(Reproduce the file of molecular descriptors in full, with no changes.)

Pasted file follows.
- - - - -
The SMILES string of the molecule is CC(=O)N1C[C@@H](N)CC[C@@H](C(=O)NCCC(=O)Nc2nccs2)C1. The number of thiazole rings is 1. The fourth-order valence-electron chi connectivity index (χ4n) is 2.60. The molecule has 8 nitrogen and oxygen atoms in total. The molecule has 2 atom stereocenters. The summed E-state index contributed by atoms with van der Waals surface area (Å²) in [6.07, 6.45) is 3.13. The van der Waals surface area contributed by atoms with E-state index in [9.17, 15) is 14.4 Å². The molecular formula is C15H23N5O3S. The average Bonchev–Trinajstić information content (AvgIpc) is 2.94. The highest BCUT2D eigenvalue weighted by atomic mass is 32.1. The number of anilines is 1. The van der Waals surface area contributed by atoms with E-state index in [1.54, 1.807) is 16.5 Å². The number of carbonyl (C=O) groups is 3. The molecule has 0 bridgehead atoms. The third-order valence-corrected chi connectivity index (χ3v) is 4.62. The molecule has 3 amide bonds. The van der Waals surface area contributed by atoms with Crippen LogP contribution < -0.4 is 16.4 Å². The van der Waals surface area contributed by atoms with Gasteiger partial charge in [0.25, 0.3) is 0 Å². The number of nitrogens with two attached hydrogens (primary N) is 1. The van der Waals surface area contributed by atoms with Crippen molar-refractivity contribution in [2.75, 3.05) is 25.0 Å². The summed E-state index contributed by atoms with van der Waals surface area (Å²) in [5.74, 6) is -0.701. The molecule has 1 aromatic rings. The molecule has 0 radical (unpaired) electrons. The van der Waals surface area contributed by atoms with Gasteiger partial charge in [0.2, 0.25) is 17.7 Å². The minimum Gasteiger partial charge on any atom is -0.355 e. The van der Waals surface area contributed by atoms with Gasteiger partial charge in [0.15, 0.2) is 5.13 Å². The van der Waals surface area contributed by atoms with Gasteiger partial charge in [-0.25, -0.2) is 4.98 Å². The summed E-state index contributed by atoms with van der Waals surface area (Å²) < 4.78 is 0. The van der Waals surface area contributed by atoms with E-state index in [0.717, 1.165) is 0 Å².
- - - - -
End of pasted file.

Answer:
The SMILES string of the molecule is CC(=O)N1C[C@@H](N)CC[C@@H](C(=O)NCCC(=O)Nc2nccs2)C1. The number of thiazole rings is 1. The fourth-order valence-electron chi connectivity index (χ4n) is 2.60. The molecule has 8 nitrogen and oxygen atoms in total. The molecule has 2 atom stereocenters. The summed E-state index contributed by atoms with van der Waals surface area (Å²) in [6.07, 6.45) is 3.13. The van der Waals surface area contributed by atoms with E-state index in [9.17, 15) is 14.4 Å². The molecular formula is C15H23N5O3S. The average Bonchev–Trinajstić information content (AvgIpc) is 2.94. The highest BCUT2D eigenvalue weighted by atomic mass is 32.1. The number of anilines is 1. The van der Waals surface area contributed by atoms with E-state index in [1.54, 1.807) is 16.5 Å². The number of carbonyl (C=O) groups is 3. The molecule has 0 bridgehead atoms. The third-order valence-corrected chi connectivity index (χ3v) is 4.62. The molecule has 3 amide bonds. The van der Waals surface area contributed by atoms with Crippen LogP contribution < -0.4 is 16.4 Å². The van der Waals surface area contributed by atoms with Gasteiger partial charge in [0.25, 0.3) is 0 Å². The number of nitrogens with two attached hydrogens (primary N) is 1. The van der Waals surface area contributed by atoms with Crippen molar-refractivity contribution in [2.75, 3.05) is 25.0 Å². The summed E-state index contributed by atoms with van der Waals surface area (Å²) in [5.74, 6) is -0.701. The molecule has 1 aromatic rings. The molecule has 0 radical (unpaired) electrons. The van der Waals surface area contributed by atoms with Gasteiger partial charge in [0.2, 0.25) is 17.7 Å². The minimum Gasteiger partial charge on any atom is -0.355 e. The van der Waals surface area contributed by atoms with Gasteiger partial charge in [0.15, 0.2) is 5.13 Å². The van der Waals surface area contributed by atoms with Gasteiger partial charge in [-0.25, -0.2) is 4.98 Å². The summed E-state index contributed by atoms with van der Waals surface area (Å²) < 4.78 is 0. The van der Waals surface area contributed by atoms with E-state index in [0.717, 1.165) is 0 Å².